Physicists and other scientists of all shapes and sizes have been trying for decades to achieve what the sun does all the time: fusion. This is the process of forcing elements together to produce “safe energy”. Needless to say they have not succeeded, at least not for more than a nanosecond. The forces required are currently beyond the capability of science. What they really need is a ball at least 300 000 times heavier than Earth.
Stars with a solar mass up to 1.5 go through a fusion process known as proton-proton chain reaction, and it goes through several stages:
- Two hydrogen protons collide to create a positron, a neutrino, an uncharged neutron, a proton, and gamma rays.
- The uncharged neutron and proton fuse to create deuterium (heavy hydrogen).
- When a third proton collides with this deuterium a helium-3 nucleus and a gamma ray is created.
- Two helium-3 nuclei collide to create a helium-4 nucleus and two excess protons. This process releases energy in the form of heat and more gamma rays, which eventually become sunlight.
Particles of light and heat are called photons. They take a long journey through the inner layers of the sun before we see them as light. Indeed, the photons we see today began their journey long before we were born. Photons must first escape the radiative zone which is 375 000 kilometres thick and of very compact material. Enormous heat, density and interaction can keep a photon occupied trying to do this for anything up to 5 000 years—even longer. Then at a depth of about 183 000 kilometres beneath the surface of the sun the photons finally enter the convective zone, from which it takes just 10 days to reach the surface; and then eight minutes to reach Earth. This is the energy we see, and it accounts for only 1% of the total energy produced by the sun.
The fusion process also creates X-rays and gamma rays. Both are high energy photons. They have very short wavelengths and therefore very high frequencies. Like visible photons they have no mass and no electrical charge. X-rays are emitted by electrons outside the nucleus while gamma rays are emitted by the nucleus itself. X-rays contain between 100 to 1 000 times as much energy as visible photons, while gamma rays contain about 10 000 times as much energy.
Neutrinos are also produced by fusion, billions of them. In fact, something like 60 billion per cm2 per second. No kidding. They are neutral elementary particles and are everywhere. They are trillions of times smaller than the size of an atom. Indeed, they are so small they travel though anything, space, atoms, matter, people, without so much as a by your leave. Boffins reckon you get a dose of 100 trillion neutrinos a second! Not only that. We get even more from natural and artificial radioactivity. Even our bodies produce neutrinos, from our own potassium -40.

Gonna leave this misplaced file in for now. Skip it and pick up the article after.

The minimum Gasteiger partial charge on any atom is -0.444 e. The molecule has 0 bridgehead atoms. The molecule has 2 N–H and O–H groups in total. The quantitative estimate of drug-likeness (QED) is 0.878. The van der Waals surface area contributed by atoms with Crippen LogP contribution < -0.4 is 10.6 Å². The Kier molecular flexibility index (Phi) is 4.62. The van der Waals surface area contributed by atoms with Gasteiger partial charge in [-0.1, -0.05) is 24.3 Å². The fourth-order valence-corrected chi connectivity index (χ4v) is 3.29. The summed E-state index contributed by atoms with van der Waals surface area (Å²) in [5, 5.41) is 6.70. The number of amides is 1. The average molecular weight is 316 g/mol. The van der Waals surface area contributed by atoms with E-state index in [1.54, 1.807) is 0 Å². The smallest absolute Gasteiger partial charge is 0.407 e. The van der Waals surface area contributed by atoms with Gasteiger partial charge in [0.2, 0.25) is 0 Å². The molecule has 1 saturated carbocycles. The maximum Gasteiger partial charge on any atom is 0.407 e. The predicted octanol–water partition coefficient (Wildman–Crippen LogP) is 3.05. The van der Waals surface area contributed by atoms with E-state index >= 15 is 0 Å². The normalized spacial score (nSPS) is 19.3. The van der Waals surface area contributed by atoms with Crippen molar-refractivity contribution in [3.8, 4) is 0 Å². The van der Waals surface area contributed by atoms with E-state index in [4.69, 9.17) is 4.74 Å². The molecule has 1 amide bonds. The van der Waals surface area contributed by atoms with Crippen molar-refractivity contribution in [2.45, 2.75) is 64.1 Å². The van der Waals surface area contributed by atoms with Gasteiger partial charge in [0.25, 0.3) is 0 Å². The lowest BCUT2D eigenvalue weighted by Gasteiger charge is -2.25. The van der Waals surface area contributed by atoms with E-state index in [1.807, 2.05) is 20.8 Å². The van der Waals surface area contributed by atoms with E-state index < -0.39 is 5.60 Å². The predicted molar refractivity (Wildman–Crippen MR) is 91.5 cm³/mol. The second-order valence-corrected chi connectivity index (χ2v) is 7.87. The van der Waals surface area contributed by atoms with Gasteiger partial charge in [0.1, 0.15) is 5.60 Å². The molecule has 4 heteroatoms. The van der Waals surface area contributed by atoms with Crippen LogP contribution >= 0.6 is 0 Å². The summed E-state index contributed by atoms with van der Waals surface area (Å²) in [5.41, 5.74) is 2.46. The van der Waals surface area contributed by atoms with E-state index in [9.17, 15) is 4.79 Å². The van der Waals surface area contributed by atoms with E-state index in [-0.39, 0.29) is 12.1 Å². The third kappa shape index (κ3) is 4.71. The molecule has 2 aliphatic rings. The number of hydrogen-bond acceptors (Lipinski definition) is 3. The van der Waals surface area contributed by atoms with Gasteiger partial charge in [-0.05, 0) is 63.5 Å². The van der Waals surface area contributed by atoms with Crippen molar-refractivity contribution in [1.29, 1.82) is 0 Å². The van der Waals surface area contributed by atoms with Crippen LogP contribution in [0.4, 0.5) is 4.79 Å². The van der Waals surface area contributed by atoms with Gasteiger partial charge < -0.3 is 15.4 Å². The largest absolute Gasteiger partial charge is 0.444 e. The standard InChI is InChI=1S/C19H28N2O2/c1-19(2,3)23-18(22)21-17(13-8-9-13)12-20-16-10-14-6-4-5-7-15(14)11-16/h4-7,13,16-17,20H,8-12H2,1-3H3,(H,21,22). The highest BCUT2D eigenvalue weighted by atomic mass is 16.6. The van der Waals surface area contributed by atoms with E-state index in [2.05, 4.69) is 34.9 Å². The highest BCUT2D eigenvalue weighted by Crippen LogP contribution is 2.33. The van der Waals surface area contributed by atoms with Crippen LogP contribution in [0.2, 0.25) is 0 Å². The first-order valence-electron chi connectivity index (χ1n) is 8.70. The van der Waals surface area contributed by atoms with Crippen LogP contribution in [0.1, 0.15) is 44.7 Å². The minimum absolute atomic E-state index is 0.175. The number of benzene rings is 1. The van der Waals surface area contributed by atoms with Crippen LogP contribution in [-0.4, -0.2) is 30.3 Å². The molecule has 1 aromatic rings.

For stars above 1.5 solar masses the fusion process is somewhat different.
Above 1.5 solar masses and with core temperatures of more than 20 million °C the fusion process takes the shape of a carbon cycle whereby carbon, nitrogen and oxygen are used as catalysts. It is called the C-N-O cycle and is quite complex with the process going through several stages. It involves a fast-moving proton diving into a carbon nucleus and turning it into radioactive nitrogen. When a positron is ejected the seventh proton becomes a chargeless neutron, becoming carbon again, but with a nuclear mass of 13 not 12. A positron is a positive electron. When another proton dives into this mix it turns it into a normal nitrogen atom. In stage three another proton arrives, and a positron is shot out (as in stage one). This is now a radioactive oxygen nucleus. And again one of the protons turns into a neutron. Another proton arrives, turning the radioactive oxygen atom back into a normal oxygen atom. In the final stage a rearrangement of the nucleons takes place, and a helium atom is ejected, leaving the original carbon nucleus. The whole process is now repeated. A nucleon is either a proton or a neutron.
Looking at the periodic table one might wonder about lithium, beryllium and boron. After all, they are the third, fourth and fifth in terms of atomic number between hydrogen and carbon. The answer is that these elements are intermediate steps in other fusion reactions, and do not really feature. Essentially, after hydrogen is converted to helium-4, the chain reaction continues, converting the helium to heavier elements in multiples of helium-4; thus, predominantly carbon-12 and oxygen-16. Note that where helium sometimes fuses with hydrogen it may create atoms of lithium and beryllium, but these are unstable and quickly break down to smaller helium nuclei again.
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By Nigel Benetton, science fiction author of Red Moon Burning and The Wild Sands of Rotar.
Last updated: Friday, 26th February 2021